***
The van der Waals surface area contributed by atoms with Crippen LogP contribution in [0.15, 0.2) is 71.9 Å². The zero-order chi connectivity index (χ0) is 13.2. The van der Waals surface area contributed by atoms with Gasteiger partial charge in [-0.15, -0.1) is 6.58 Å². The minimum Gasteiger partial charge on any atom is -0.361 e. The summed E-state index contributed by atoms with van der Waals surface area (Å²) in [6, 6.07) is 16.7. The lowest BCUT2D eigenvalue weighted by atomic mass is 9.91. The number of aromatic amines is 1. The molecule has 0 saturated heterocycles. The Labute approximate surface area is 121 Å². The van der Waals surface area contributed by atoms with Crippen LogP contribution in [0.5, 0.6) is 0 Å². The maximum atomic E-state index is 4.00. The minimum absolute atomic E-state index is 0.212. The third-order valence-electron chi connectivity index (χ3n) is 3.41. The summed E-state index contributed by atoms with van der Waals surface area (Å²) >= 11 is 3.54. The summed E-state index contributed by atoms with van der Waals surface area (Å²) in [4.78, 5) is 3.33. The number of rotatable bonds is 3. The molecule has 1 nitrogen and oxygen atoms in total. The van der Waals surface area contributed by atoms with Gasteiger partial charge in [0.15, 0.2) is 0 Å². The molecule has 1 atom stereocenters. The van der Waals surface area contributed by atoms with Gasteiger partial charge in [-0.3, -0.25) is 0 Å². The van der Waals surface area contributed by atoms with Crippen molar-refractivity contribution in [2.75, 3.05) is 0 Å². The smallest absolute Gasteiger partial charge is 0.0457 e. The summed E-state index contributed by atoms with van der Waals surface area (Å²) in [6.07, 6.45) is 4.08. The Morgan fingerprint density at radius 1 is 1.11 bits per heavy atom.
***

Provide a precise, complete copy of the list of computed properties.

The van der Waals surface area contributed by atoms with Crippen LogP contribution in [0.15, 0.2) is 71.9 Å². The zero-order chi connectivity index (χ0) is 13.2. The van der Waals surface area contributed by atoms with Gasteiger partial charge in [-0.15, -0.1) is 6.58 Å². The minimum Gasteiger partial charge on any atom is -0.361 e. The summed E-state index contributed by atoms with van der Waals surface area (Å²) in [6, 6.07) is 16.7. The lowest BCUT2D eigenvalue weighted by atomic mass is 9.91. The number of aromatic amines is 1. The molecule has 0 saturated heterocycles. The Labute approximate surface area is 121 Å². The van der Waals surface area contributed by atoms with Crippen LogP contribution in [0.5, 0.6) is 0 Å². The maximum atomic E-state index is 4.00. The minimum absolute atomic E-state index is 0.212. The third-order valence-electron chi connectivity index (χ3n) is 3.41. The summed E-state index contributed by atoms with van der Waals surface area (Å²) >= 11 is 3.54. The summed E-state index contributed by atoms with van der Waals surface area (Å²) in [4.78, 5) is 3.33. The number of rotatable bonds is 3. The molecule has 1 nitrogen and oxygen atoms in total. The van der Waals surface area contributed by atoms with Gasteiger partial charge in [0.15, 0.2) is 0 Å². The molecule has 1 atom stereocenters. The van der Waals surface area contributed by atoms with Gasteiger partial charge in [-0.3, -0.25) is 0 Å². The van der Waals surface area contributed by atoms with Crippen molar-refractivity contribution in [2.75, 3.05) is 0 Å². The smallest absolute Gasteiger partial charge is 0.0457 e. The summed E-state index contributed by atoms with van der Waals surface area (Å²) in [6.07, 6.45) is 4.08. The Morgan fingerprint density at radius 1 is 1.11 bits per heavy atom.